World Will Canadian lawmakers deliver on reconciliation?
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The discovery of more than 1,000 unmarked graves in Canada, most believed to belong to indigenous children who attended residential schools, inspired nationwide calls for reconciliation over the summer. But on the federal campaign trail so far, the issue has faded to the background.
Leah Gazan, a member of Parliament from the city of Winnipeg, was driving home from Ottawa when she heard there had been a second discovery of unmarked graves in western Canada.
It was June. Weeks earlier, the remains of more than 200 people - mostly children, some as young as three - had been found in the province of British Columbia. Now, 751 more graves had been discovered - the largest finding to date - in Saskatchewan.
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The two burial sites contained the remains of students of Canada's state and church-run residential school system - discoveries that shocked the country and triggered a national reckoning over residential schools.
Back in Winnipeg, fighting the exhaustion and grief triggered by the second discovery, Ms Gazan went for a run, taking her typical route over the Provencher Bridge. She found the bridge wrapped in orange ribbon, part of a cascade of makeshift memorials made by Canadians in the wake of the findings. Ms Gazan, a member of Wood Mountain Lakota Nation, ran her fingers along the fabric, moved by the show of support.
To date, more than 1,300 unmarked graves have been found in western Canada near the grounds of former residential schools. Flags have been lowered to half mast since the summer and statues of famous Canadians connected to the residential schools have been toppled.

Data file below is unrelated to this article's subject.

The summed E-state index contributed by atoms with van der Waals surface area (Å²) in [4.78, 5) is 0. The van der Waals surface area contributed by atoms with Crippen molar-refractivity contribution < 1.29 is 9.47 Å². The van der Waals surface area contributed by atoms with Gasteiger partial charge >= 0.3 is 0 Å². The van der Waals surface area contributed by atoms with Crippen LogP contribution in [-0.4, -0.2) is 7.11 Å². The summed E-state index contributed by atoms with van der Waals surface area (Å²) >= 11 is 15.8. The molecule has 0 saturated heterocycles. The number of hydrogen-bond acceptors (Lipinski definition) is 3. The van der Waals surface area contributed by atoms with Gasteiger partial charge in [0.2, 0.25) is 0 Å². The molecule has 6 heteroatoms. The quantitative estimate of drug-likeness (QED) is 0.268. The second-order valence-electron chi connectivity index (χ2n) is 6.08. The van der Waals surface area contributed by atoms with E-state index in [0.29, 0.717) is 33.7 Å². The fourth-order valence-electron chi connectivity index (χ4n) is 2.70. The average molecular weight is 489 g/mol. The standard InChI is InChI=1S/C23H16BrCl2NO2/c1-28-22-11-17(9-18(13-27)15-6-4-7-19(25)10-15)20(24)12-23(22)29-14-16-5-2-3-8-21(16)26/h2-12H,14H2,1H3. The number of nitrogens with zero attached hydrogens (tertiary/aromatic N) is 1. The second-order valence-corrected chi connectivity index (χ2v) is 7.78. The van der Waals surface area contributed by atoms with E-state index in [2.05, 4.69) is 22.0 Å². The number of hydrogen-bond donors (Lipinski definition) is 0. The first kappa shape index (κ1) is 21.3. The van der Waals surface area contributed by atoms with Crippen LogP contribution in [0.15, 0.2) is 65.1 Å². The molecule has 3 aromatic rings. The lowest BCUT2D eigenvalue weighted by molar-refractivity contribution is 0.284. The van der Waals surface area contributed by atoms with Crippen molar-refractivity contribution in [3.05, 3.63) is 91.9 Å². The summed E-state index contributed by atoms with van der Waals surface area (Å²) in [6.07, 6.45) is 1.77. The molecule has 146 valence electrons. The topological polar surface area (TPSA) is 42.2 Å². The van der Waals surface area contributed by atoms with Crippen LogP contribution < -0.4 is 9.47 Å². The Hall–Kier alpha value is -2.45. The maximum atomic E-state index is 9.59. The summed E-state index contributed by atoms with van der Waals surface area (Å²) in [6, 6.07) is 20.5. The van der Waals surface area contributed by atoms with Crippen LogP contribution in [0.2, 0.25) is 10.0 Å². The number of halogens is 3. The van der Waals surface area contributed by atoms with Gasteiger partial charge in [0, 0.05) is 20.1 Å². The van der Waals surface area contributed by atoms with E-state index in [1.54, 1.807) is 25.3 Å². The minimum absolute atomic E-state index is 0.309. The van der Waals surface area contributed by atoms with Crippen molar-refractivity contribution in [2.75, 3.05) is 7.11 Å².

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But on the national campaign trail attention has been diverted away from the subject onto issues like cost of living, housing and childcare.
It seems out of step with Canadian voters, among whom support for reconciliation - repairing the relationship between indigenous people and non-indigenous people and government - is at a recent high.
When Prime Minister Justin Trudeau called the snap election in mid-August, one in five Canadians included reconciliation as a top five issue, double the figure from the 2019 federal election, according to polling from Abacus Data.
"Coming on the heels of the discovery of those unmarked graves really put a focus on this issue in a way people haven't before," said Abacus chief executive David Coletto. "It's higher up on the agenda than it's been in a long time."
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Internal polling by the Assembly of First Nations (AFN) - a national advocacy group representing First Nation citizens in Canada - found that more than 60% of Canadians believe that indigenous issues are a priority for the ongoing election.
"Most Canadians are willing to move forward, we just lack political will," Ms Gazan said.
The former teacher and community organiser represents one of the poorest ridings in the country. She has pushed for a guaranteed basic income and affordable housing. But this time, she said, reconciliation "is front and centre".
In their platforms, all of Canada's major national parties have made wide-reaching commitments to indigenous people.
In 2015, Mr Trudeau's first successful bid for prime minister, the Liberal leader benefited from an historic increase in turnout on indigenous reserves - 61.5%, up nearly 15 points from the previous election.
In December of that year, the landmark Truth and Reconciliation Commission (TRC) report was released. It detailed decades of abuse toward indigenous people in the country, including sweeping failures in the care of children forced to attend residential schools, amounting to "cultural genocide".
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Mr Trudeau had vowed "full reconciliation", including the implementation of all 94 of the TRC report's calls to action. After six years under a Liberal government, 13 of the projects have been completed, with 29 projects underway, according to a running tally by CBC News. Thirty-two are at the proposal stage and 20 have not been started at all.
There is growing frustration at the pace, despite Mr Trudeau's continued calls for patience.
"You can't piecemeal this thing," said Niigaan Sinclair, a professor of native studies at the University of Manitoba.
Mr Sinclair, who is Anishinaabe, compared the Liberal's progress to changing the drapes on a run-down home. "They just try to make the house shinier, but the foundation is still broken," he said.